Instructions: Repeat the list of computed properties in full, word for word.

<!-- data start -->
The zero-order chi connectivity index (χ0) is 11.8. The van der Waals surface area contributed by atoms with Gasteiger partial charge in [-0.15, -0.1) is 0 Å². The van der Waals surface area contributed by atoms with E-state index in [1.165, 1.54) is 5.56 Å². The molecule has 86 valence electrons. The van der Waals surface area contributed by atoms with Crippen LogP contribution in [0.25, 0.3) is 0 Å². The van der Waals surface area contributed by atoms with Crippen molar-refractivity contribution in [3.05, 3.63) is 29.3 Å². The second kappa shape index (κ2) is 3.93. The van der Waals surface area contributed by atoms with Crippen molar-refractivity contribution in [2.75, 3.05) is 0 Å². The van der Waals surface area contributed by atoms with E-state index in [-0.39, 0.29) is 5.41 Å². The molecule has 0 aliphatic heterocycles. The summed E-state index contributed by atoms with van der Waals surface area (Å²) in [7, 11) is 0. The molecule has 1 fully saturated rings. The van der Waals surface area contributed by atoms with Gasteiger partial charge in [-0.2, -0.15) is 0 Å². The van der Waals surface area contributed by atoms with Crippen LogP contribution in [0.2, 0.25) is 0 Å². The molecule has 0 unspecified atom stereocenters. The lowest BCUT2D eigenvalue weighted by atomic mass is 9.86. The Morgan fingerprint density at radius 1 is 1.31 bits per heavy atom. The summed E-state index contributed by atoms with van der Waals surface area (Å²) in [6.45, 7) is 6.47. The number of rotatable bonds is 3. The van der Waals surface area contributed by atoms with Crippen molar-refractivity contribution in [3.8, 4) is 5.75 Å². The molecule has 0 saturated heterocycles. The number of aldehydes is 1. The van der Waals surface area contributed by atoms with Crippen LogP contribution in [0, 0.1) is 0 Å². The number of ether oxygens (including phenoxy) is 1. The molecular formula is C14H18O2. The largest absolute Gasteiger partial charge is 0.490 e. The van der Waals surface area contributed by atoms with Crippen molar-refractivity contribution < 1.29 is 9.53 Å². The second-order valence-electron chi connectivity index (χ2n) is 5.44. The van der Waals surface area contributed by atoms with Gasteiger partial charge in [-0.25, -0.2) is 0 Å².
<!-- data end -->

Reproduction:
The zero-order chi connectivity index (χ0) is 11.8. The van der Waals surface area contributed by atoms with Gasteiger partial charge in [-0.15, -0.1) is 0 Å². The van der Waals surface area contributed by atoms with E-state index in [1.165, 1.54) is 5.56 Å². The molecule has 86 valence electrons. The van der Waals surface area contributed by atoms with Crippen LogP contribution in [0.25, 0.3) is 0 Å². The van der Waals surface area contributed by atoms with Crippen molar-refractivity contribution in [3.05, 3.63) is 29.3 Å². The second kappa shape index (κ2) is 3.93. The van der Waals surface area contributed by atoms with Crippen molar-refractivity contribution in [2.75, 3.05) is 0 Å². The van der Waals surface area contributed by atoms with E-state index in [-0.39, 0.29) is 5.41 Å². The molecule has 0 aliphatic heterocycles. The summed E-state index contributed by atoms with van der Waals surface area (Å²) in [7, 11) is 0. The molecule has 1 fully saturated rings. The van der Waals surface area contributed by atoms with Gasteiger partial charge in [-0.2, -0.15) is 0 Å². The van der Waals surface area contributed by atoms with Crippen LogP contribution in [0.2, 0.25) is 0 Å². The molecule has 0 unspecified atom stereocenters. The lowest BCUT2D eigenvalue weighted by atomic mass is 9.86. The Morgan fingerprint density at radius 1 is 1.31 bits per heavy atom. The summed E-state index contributed by atoms with van der Waals surface area (Å²) in [6.45, 7) is 6.47. The number of rotatable bonds is 3. The van der Waals surface area contributed by atoms with Crippen molar-refractivity contribution in [3.8, 4) is 5.75 Å². The molecule has 0 saturated heterocycles. The number of aldehydes is 1. The van der Waals surface area contributed by atoms with Crippen LogP contribution in [0, 0.1) is 0 Å². The number of ether oxygens (including phenoxy) is 1. The molecular formula is C14H18O2. The largest absolute Gasteiger partial charge is 0.490 e. The van der Waals surface area contributed by atoms with Crippen molar-refractivity contribution < 1.29 is 9.53 Å². The second-order valence-electron chi connectivity index (χ2n) is 5.44. The van der Waals surface area contributed by atoms with Gasteiger partial charge in [-0.25, -0.2) is 0 Å².